Food Hygiene in the News

Food Hygiene in the News – Is your training manual up to date?

An Indian restaurant owner was recently charged with manslaughter. A customer was reported to have died after eating food prepared at the restaurant.

Paul Wilson, who had a severe allergy to peanuts, died in January last year after suffering an anaphylactic reaction having eaten a takeaway from the Indian Garden restaurant in Easingwold, north Yorkshire.

The bar manager died in the bathroom of the Oak Tree pub in Helperby, near Thirsk, where he worked.

His death sparked an investigation by the Food Standards Agency into the substitution of peanuts and almonds for more expensive cumin.

Now the Crown Prosecution Service has announced that the Indian Garden restaurant owner Mohammed Khalique Zaman has been charged with manslaughter by gross negligence.

The Lesson РThe salutary lesson to be learned is Р what you say and describe on the menu must be in the menu. Any substitutes for whatever reason must be communicated to the team and to the diner. Every customer-facing employee must know the contents of each dish. If there is any doubt do not serve the dish.

The Food Standards Agency

For further information on hygiene training relating to your business visit

Allergies and Dining out – how safe is it?

Food allergies

Dining Out – How safe can we make it?

The old adage, ‘buyer beware’ still holds true for all of us purchasing and consuming foodstuffs from an ever increasing range of commercial food outlets, be they roadside, Vietnamese, Mongolian, Burger or supermarket. It is reassuring to know that the entire food chain from seed to plate is strongly governed by a plethora of legislation that covers food production, labelling, packaging and much more.

However, the hospitality industry, as an end-user of this supply chain, under legislation introduced in December 2014 requires all food-handlers and service staff in the hospitality industry to be thoroughly ‘educated’ on the allergens that naturally occur in our foodstuffs and to be aware of the allergies that develop.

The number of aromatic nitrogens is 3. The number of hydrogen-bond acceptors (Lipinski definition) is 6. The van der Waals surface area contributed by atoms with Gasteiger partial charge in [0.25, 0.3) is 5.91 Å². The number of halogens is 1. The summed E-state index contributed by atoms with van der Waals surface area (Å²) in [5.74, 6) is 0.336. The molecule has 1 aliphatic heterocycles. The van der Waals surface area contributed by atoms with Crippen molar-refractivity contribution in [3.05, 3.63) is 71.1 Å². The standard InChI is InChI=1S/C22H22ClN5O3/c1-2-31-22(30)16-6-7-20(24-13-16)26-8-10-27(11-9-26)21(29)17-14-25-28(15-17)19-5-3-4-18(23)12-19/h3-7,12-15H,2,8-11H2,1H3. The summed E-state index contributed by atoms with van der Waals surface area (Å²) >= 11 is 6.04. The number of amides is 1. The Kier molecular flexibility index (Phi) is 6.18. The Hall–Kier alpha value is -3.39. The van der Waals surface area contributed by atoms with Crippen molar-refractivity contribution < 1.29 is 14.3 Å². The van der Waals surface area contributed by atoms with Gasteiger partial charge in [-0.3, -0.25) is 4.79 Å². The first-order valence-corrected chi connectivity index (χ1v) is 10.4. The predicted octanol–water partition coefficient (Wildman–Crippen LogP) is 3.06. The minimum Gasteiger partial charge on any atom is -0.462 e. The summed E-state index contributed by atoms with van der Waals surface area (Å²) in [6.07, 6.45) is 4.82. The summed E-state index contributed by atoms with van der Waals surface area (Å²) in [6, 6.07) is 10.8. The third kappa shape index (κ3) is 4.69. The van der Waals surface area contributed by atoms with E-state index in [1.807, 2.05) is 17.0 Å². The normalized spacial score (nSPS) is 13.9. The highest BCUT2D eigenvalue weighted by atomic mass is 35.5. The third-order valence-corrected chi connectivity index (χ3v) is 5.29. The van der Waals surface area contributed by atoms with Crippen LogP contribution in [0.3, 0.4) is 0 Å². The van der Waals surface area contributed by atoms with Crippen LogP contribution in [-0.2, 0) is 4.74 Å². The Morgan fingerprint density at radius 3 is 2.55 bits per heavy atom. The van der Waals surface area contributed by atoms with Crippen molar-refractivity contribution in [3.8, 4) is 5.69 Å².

It is estimated that 1-2% of adults and 5-8% of children have food allergies. This equates to around 2 million people living in the UK with a food allergy and this figure does not include those with food intolerances. This means the actual number of affected people living with food allergy and/or food intolerance is considerably more.

The Food Standards Agency states that “An allergic reaction can be produced by a tiny amount of a food ingredient that a person is sensitive to (for example a teaspoon of milk powder, a fragment of peanut or just one or two sesame seeds). Symptoms of an allergic reaction can range from mild symptoms such as itching around the mouth and rashes; and can progress to more severe symptoms such as vomiting, diarrhoea, wheezing and on occasion anaphylaxis (shock). Around ten people in the UK die from allergic reactions to food every year”.

There is no cure for food allergy. The only way to manage the condition is to avoid food that makes the person ill. As a consumer, this can be achieved by checking the ingredients details on labels of prepacked foods and asking food handlers for the allergen ingredients information on non-prepacked foods. The onus is now on the front line of the food service industry to be fully aware of what they are serving and advise, if asked, if it is safe for consumption by the allergy-intolerant consumer. All food businesses from January 2015 must provide clear and accurate information about allergenic ingredients in their products.

Let both the buyer and seller beware.